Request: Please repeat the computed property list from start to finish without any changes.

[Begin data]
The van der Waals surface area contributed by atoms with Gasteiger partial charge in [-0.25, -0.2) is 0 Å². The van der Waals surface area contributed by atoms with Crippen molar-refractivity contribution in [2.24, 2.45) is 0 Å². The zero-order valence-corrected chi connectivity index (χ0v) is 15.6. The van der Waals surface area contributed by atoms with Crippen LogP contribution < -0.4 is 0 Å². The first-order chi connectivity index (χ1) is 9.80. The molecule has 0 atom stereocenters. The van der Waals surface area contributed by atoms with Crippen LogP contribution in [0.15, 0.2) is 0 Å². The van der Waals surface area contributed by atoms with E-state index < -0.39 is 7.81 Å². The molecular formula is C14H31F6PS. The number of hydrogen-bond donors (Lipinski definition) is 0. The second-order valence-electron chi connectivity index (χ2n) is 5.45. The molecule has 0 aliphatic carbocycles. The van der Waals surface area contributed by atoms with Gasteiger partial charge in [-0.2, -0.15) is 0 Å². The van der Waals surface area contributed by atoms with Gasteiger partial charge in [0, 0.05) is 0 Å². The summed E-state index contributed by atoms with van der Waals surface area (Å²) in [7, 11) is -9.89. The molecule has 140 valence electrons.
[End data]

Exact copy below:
The van der Waals surface area contributed by atoms with Gasteiger partial charge in [-0.25, -0.2) is 0 Å². The van der Waals surface area contributed by atoms with Crippen molar-refractivity contribution in [2.24, 2.45) is 0 Å². The zero-order valence-corrected chi connectivity index (χ0v) is 15.6. The van der Waals surface area contributed by atoms with Crippen LogP contribution < -0.4 is 0 Å². The first-order chi connectivity index (χ1) is 9.80. The molecule has 0 atom stereocenters. The van der Waals surface area contributed by atoms with Crippen LogP contribution in [0.15, 0.2) is 0 Å². The van der Waals surface area contributed by atoms with E-state index < -0.39 is 7.81 Å². The molecular formula is C14H31F6PS. The number of hydrogen-bond donors (Lipinski definition) is 0. The second-order valence-electron chi connectivity index (χ2n) is 5.45. The molecule has 0 aliphatic carbocycles. The van der Waals surface area contributed by atoms with Gasteiger partial charge in [-0.2, -0.15) is 0 Å². The van der Waals surface area contributed by atoms with Gasteiger partial charge in [0, 0.05) is 0 Å². The summed E-state index contributed by atoms with van der Waals surface area (Å²) in [7, 11) is -9.89. The molecule has 140 valence electrons.